Evaluation and comparison of priori alignment techniques for transtibial prostheses in the developing world Field trial in Nicaragua

Kim D. Reisinger, Hector Casanova, Yeongchi Wu, Celene Moorer

Research output: Contribution to journalArticlepeer-review

3 Scopus citations

Abstract

Purpose. The purpose of this study was to transfer three simplified alignment techniques to prosthetic technicians in a developing country through training materials and a hands-on training workshop, and to subsequently evaluate the efficacy of the alignment systems in producing acceptably aligned monolimb prostheses. Method. Prosthetists utilized the anatomically-based- alignment ABA-standing, ABA-supine and vertical alignment axis VAA alignment systems to produce three monolimbs for each of 30 healthy and active transtibial amputees. Prosthetists assessed all three monolimbs for each subject in both static and gait conditions to determine which monolimb had the best alignment and produced the best functional gait. Subjects also selected the monolimb which they believed had the best alignment; subjects utilized each monolimb for a 1-month home assessment. Results. Twenty-eight subjects completed the study. Eighty-four monolimbs were evaluated by the prosthetists and the subjects. A few monolimbs had minor socket fitting and alignment issues, but none prevented evaluation in the laboratory or during the 1-month home assessment. Only three monolimbs had poor alignment and could not be worn by the subjects. Conclusions. All three systems captured acceptable alignments, although the two systems that incorporate weight bearing, the ABA-standing and VAA alignment systems, produced slightly better outcomes. The alignment ratings between these two systems were statistically insignificant.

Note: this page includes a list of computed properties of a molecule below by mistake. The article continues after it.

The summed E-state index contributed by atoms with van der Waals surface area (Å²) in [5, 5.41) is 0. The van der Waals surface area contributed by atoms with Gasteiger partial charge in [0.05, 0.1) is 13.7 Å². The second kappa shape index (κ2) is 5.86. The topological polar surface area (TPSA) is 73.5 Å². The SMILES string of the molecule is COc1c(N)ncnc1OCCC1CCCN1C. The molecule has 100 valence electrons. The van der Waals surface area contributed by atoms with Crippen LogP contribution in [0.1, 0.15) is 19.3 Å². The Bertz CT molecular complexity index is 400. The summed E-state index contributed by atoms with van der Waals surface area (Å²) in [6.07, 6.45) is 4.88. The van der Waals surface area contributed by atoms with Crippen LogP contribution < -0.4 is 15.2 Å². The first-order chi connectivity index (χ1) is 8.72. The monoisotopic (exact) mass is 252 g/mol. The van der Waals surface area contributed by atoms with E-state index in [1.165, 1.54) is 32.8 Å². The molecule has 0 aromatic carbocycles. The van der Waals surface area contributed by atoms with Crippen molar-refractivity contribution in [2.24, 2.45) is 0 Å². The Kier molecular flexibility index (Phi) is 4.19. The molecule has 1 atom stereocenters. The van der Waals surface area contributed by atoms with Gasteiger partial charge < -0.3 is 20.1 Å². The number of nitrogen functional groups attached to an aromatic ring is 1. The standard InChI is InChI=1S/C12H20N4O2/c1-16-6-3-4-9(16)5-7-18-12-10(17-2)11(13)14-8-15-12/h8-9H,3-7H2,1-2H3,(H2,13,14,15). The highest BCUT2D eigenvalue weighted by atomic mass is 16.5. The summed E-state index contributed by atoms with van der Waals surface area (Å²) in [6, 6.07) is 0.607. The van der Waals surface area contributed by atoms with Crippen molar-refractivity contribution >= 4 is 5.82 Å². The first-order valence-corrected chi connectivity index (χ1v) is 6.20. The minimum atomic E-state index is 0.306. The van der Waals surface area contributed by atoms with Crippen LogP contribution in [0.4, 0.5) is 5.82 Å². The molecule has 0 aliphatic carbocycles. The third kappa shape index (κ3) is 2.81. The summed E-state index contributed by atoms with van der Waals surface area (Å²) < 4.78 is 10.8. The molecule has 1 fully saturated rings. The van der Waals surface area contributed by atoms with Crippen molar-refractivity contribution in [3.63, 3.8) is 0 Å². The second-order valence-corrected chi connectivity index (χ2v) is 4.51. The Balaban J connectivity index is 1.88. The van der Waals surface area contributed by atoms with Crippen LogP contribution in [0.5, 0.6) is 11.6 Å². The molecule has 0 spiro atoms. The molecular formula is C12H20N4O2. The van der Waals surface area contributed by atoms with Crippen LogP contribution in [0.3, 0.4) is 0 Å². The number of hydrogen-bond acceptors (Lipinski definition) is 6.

Original languageEnglish (US)
Pages (from-to)393-405
Number of pages13
JournalDisability and Rehabilitation: Assistive Technology
Volume4
Issue number6
DOIs
StatePublished - 2009

Keywords

  • Alignment
  • Monolimb
  • Prostheses
  • Transtibial

ASJC Scopus subject areas

  • Physical Therapy, Sports Therapy and Rehabilitation
  • Orthopedics and Sports Medicine
  • Biomedical Engineering
  • Rehabilitation
  • Speech and Hearing

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